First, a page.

Audio recognition app maker Shazam appointed a new chief revenue officer as it ramps up its efforts to tap into a broader range of media areas.

Originally best known for its music recognition services, the company has recently increased its presence in the television market, working with advertisers to deliver interactive campaigns, and in the US market enabling audio recognition of TV broadcasts.

As part of the efforts to expand beyond the company’s original remit, new appointee Kevin McGurn (pictured) is charged with “driving Shazam’s global television and mobile advertising sales and spearheading the expansion of key partnerships”.

It is hoped Mcshazam-mcgurnGurn’s experience with digital and traditional video companies will aid Shazam’s efforts to grow globally. He was previously senior VP of advertising sales at Hulu, and before that led the national advertising and media business at NBC Universal’s NBBC, a venture marketplace for digital video syndication.

Relationships that McGurn will be expected to strengthen include those with music labels, OEMs, platforms, operators, broadcasters and global brands.

“Our ongoing work with leading brands and agencies will be a key revenue driver, and Kevin will be instrumental to growing and scaling Shazam’s business,” said Shazam CEO Rich Riley.

For his part, McGurn added that Shazam “provides an outstanding platform on which to build new partnerships and drive new revenue opportunities”.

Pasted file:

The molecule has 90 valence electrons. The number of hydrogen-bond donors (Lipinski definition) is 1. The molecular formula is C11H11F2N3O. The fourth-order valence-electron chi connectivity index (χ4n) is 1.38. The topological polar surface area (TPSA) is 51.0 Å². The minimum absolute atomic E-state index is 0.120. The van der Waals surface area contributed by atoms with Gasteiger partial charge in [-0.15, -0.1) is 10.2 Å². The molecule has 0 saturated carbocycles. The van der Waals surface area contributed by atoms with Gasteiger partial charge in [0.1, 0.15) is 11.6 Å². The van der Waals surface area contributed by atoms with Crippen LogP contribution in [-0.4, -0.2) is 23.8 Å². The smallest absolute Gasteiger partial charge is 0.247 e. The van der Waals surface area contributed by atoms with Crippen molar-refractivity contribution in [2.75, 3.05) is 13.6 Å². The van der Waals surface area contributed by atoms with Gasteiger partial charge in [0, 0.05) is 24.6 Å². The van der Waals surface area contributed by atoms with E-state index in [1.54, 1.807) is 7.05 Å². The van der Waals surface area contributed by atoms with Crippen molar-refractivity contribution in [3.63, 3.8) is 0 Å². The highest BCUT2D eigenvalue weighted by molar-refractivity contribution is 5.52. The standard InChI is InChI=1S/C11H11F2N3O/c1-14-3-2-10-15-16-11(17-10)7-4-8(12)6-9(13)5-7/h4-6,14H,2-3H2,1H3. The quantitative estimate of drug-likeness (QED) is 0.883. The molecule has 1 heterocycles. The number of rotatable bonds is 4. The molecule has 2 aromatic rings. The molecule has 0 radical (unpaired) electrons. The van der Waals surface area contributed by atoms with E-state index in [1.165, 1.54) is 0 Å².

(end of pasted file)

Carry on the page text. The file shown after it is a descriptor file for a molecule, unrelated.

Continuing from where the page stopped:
Riley was appointed as CEO in April to “accelerate the company’s growth trajectory”, with outgoing CEO Andrew Fisher outlining the company’s ambitions for an IPO.

UK-headquartered Shazam has 75 million monthly active users and 375 million global users, with the service recently tagging its 10 billionth item of media.

It has claimed that its apps contribute more than $300 million in annual digital music sales, around 10 per cent of the entire digital music industry. It is expanding its operations in New York, London and Los Angeles.

Mexico-based operator group America Movil invested $40 million in Shazam in July to take a 10.8 per cent stake as part of “a strategic business collaboration for the Americas”. Shazam said the funds will “help accelerate Shazam’s ongoing growth in music, continued expansion into television and the development of innovative new products”.